Are you being cheated on PPC advertising?
December 13, 2005
Another common stats question that comes up involves pay-per-click advertising (such as Google AdWords and Overture). Often, a PPC advertising system will show that it sent more traffic than your own statistics say you received.
Does this mean you’re being cheated? Maybe.
But maybe not.
For starters, you need to understand why comparing two stats packages of any kind will seldom if ever yield the same result. To learn why, click here.
That said, there are a lot of reasons (besides fraud on the part of a vendor) that pay-per-click vendors will report more sessions than any given stats package records.
Some of these are:
- Users clicking on an ad and hitting back before the page completes loading. This could be that they immediately saw something they weren’t interested in, or it could be because they’re on a slow connection (or the page is bloated and loads slowly, particularly on users with slow (dial-up) connections) and they got tired of waiting, etc.
- Users clicking on an ad, reading the page (or not), hitting “back” to the originating page, and then clicking the ad again and returning within a timeframe that the stats package considers to be a single session. For example, I’m on a page with five ads for red widgets — I may click one, go back and click a second one, a third, etc. and eventually come back and click on the first ad again to check something for comparison.
- If an ad campaign is aggressive, and the user is persistent on searching on a given term, he may (unwittingly or otherwise) click on an ad from the same site multiple times on multiple pages. Assuming the advertiser is (wisely) varying his ad text, the user may well not realize this until the page loads. If these multiple clickthroughs occur within 30 – 60 minutes of each other, the web server may well consider the user as a single session.
- Malicious users can be a problem; an increasing number of users are well aware that an ad costs the advertiser per click — some users will make multiple clicks to be a pain in the ass. It’s also not unheard of for unscrupulous web marketers to click multiple times on competitor’s ads in order to drive their costs up.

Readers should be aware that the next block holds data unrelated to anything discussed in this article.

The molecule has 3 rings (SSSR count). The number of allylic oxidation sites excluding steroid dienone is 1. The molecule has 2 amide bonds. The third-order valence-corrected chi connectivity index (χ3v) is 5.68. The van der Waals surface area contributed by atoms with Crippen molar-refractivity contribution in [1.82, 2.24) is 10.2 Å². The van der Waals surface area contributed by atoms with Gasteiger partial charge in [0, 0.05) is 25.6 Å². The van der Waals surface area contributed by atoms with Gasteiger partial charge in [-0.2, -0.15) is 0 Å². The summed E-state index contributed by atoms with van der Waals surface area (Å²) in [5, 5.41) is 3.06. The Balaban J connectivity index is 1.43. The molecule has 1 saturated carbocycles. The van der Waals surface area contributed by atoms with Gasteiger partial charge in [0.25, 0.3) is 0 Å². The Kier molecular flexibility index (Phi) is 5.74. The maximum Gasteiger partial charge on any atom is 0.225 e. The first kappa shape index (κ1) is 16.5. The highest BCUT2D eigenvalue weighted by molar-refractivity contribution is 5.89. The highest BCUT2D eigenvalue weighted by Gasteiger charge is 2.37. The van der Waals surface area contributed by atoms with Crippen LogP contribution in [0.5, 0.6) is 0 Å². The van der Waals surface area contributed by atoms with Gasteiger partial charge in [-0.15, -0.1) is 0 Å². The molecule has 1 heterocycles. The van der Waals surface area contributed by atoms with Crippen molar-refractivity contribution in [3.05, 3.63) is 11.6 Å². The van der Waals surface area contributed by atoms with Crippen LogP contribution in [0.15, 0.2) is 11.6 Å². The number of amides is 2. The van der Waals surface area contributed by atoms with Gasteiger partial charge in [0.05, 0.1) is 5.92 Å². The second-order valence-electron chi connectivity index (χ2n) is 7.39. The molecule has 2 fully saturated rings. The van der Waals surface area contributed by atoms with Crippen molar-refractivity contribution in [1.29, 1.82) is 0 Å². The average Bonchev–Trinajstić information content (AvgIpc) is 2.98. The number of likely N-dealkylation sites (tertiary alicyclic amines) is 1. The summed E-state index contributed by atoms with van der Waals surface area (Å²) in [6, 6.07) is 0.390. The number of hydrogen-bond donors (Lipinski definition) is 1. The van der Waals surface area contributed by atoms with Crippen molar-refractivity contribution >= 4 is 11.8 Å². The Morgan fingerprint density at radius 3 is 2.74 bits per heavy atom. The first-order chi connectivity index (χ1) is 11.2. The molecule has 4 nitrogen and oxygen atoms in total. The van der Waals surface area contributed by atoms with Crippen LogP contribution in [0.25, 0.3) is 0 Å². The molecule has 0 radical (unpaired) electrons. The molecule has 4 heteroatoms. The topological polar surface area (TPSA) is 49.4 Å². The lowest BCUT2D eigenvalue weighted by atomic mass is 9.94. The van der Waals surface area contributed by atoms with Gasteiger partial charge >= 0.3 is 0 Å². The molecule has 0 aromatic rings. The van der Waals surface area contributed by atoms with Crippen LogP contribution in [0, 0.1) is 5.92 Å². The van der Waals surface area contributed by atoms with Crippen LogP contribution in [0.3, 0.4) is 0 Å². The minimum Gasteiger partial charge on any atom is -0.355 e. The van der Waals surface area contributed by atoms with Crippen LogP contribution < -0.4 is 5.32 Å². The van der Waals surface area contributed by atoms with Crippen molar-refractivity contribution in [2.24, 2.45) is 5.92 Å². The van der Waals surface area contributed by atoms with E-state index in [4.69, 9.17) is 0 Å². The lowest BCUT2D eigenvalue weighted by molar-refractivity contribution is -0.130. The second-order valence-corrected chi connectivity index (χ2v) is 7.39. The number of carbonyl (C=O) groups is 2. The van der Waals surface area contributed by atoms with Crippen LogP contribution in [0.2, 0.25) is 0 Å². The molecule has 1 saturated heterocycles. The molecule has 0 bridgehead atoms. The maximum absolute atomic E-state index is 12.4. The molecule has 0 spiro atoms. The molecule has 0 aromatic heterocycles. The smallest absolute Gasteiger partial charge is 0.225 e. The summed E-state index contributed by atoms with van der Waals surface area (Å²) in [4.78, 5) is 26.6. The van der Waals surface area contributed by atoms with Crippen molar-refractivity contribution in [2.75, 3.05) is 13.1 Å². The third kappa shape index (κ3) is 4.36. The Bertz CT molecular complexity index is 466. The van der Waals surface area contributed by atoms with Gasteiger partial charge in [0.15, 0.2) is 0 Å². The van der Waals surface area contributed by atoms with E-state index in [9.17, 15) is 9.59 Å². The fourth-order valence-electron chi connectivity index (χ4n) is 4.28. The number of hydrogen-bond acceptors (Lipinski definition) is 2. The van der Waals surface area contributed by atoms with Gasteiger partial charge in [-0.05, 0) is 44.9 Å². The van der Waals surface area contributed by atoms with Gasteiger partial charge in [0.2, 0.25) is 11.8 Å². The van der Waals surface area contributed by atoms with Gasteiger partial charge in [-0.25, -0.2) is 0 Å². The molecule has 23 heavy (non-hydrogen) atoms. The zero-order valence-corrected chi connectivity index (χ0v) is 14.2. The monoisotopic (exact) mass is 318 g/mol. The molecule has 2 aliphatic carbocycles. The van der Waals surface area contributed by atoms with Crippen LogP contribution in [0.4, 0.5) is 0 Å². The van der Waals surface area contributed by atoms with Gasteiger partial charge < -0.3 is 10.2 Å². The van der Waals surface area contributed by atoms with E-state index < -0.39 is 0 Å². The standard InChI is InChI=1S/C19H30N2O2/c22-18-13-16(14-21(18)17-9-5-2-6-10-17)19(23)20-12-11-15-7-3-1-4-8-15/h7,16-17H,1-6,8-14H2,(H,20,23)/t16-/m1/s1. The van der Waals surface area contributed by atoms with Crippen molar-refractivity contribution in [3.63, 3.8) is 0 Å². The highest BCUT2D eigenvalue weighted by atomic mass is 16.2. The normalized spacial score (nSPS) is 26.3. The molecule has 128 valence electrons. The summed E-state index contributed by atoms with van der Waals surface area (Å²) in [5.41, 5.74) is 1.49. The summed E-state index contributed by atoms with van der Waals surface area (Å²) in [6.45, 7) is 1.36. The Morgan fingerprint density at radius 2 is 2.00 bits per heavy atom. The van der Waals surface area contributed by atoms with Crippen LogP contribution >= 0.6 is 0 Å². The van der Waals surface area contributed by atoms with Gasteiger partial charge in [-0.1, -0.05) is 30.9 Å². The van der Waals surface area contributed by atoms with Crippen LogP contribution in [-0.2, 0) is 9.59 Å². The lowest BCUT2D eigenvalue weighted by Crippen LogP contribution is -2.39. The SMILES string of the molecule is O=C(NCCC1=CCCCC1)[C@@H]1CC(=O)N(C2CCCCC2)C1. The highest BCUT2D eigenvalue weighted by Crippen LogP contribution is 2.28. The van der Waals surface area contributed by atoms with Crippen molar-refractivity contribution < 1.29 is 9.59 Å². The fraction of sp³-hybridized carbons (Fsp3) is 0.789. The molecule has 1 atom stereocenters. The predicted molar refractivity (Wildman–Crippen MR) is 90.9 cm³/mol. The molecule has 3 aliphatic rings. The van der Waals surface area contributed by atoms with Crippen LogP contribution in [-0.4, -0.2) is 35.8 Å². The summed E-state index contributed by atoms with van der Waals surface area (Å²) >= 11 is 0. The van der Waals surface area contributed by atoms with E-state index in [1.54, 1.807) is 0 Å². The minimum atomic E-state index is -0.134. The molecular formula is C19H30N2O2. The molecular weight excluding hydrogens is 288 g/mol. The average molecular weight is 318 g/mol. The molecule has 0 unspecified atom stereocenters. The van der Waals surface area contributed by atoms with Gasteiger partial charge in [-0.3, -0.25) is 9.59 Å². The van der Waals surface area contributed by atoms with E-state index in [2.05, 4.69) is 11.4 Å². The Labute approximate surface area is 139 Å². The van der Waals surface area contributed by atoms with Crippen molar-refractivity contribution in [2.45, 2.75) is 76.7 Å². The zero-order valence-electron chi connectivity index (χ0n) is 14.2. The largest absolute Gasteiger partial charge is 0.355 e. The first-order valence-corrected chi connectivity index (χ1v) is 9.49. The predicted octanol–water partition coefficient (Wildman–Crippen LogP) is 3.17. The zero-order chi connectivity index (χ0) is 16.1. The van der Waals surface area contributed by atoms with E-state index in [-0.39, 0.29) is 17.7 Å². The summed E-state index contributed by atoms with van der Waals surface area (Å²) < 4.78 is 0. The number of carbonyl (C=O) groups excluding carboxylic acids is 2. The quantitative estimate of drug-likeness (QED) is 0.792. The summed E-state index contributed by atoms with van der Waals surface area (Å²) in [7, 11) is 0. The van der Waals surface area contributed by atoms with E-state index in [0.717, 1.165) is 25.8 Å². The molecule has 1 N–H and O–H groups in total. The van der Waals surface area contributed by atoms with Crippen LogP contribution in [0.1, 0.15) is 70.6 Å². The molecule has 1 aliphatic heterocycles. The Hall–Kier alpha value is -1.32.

The first three items can be largely addressed by good page design and marketing planning — make tight, fast-loading landing pages and marketing funnels for each term, and combine that with server-side scripting to try to insure as complete a picture as possible of where each user came from and what they did.
For example, instead of sending all of the users to “www.site.com/landingpage” (or worse, just “www.site.com”), send users from AdWords ad one to “www.site.com/landingpage/a1” and users from AdWords ad two to “www.site.com/landingpage/a2”, users from Overture ad 1 to “www.site.com/landingpage/o1”, etc. Use unique urls not only on each landing page, but on every link in the marketing funnel to see exactly what the user is doing — if he clicks one, you can record that via server side scripting, if he didn’t you can assume he hit back or closed the page.
A lot of successful marketers not only do this, but they also combine it with scripting to send a percentage of each clickthrough on each ad phrase to separate landing pages to determine which pages work best with which ads.
This can be more expensive and time consuming than just putting ads out there and seeing if the user buys something, but it can also tell you a lot about what you are and aren’t getting for your money, and what approaches work best with each source of user.